Qantas allows anyone to request an upgrade, though this is far from guaranteed. The airline will only begin to process upgrades in the few days before the flight, converting a good number of unsold seats to upgrades — whether they were showing as available for a full award seat or not. This helps ensure the flight goes out as full as possible. The order Qantas processes upgrades is based on status within the Qantas programme. The higher your status in that programme, the more likely your upgrade is to clear. Unfortunately, only Qantas status is recognised in terms of upgrade priority, so even if you have British Airways Gold status, while it would come with Oneworld status benefits when flying with Qantas like first-class lounge access, it would be of no benefit if you are using Qantas points to submit an upgrade request.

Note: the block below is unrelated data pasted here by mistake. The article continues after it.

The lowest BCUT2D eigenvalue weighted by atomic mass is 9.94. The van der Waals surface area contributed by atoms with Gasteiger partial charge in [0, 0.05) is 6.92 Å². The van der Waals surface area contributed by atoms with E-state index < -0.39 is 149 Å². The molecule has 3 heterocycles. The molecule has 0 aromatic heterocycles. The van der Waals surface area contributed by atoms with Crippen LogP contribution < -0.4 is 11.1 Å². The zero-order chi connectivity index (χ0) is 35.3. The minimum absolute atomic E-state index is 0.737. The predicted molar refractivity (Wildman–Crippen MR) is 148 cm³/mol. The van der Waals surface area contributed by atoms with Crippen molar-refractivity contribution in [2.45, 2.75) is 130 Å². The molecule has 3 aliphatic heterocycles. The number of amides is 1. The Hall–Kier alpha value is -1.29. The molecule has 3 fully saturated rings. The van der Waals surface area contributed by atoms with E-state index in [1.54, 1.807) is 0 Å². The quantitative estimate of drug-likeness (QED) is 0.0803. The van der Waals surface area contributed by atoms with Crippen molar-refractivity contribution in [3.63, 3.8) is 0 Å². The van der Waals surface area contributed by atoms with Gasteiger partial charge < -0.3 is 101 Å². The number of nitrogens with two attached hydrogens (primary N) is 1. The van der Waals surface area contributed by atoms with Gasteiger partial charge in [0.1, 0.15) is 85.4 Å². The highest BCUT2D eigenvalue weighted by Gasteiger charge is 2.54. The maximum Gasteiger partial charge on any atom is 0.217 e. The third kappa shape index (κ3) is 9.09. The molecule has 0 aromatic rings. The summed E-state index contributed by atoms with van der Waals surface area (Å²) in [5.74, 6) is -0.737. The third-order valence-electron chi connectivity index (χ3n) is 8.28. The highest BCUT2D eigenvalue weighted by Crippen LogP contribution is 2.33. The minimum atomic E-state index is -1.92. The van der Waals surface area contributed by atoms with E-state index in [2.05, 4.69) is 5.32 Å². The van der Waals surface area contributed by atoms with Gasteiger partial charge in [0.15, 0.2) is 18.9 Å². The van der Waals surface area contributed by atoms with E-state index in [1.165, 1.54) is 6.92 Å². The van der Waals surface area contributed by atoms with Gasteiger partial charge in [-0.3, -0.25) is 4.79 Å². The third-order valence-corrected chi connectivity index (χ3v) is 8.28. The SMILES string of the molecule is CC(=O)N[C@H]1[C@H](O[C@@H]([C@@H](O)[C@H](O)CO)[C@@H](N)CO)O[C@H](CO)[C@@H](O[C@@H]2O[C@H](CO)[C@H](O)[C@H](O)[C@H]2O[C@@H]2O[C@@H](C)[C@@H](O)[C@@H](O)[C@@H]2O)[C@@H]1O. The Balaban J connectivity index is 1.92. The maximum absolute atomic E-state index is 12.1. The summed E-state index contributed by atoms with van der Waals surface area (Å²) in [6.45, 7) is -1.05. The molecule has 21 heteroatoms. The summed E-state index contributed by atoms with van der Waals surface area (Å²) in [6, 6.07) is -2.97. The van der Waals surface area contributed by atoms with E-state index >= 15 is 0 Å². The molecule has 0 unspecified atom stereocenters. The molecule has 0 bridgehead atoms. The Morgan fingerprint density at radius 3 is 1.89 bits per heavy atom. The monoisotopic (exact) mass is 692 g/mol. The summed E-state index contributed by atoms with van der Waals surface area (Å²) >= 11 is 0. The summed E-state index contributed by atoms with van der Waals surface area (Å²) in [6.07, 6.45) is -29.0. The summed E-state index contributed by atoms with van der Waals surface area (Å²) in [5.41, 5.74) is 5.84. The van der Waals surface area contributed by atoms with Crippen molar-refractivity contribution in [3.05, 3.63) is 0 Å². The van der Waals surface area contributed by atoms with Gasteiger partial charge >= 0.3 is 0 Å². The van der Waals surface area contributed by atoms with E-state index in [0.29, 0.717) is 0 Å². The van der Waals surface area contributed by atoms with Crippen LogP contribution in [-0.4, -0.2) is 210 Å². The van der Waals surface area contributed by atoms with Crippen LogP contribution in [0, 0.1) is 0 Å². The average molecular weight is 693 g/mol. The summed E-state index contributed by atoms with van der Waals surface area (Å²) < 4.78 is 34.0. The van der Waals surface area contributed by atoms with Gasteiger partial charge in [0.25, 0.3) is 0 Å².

Remember, you can only upgrade certain types of both BA and Qantas fares — not the cheapest sale fares. While you might have a good idea based on award availability if your BA flight will be upgradeable with Avios, the same can’t be said for Qantas flights with upgrade requests. These upgrades may not be processed until you get to the boarding gate. I know of many people who have bought a more expensive Qantas economy fare for the sole reason that they wanted to upgrade with Qantas points, only for their upgrade not to clear because of their low status, leaving them stuck in economy with an expensive fare they paid too much for.

Related: How to upgrade your next flight with British Airways Avios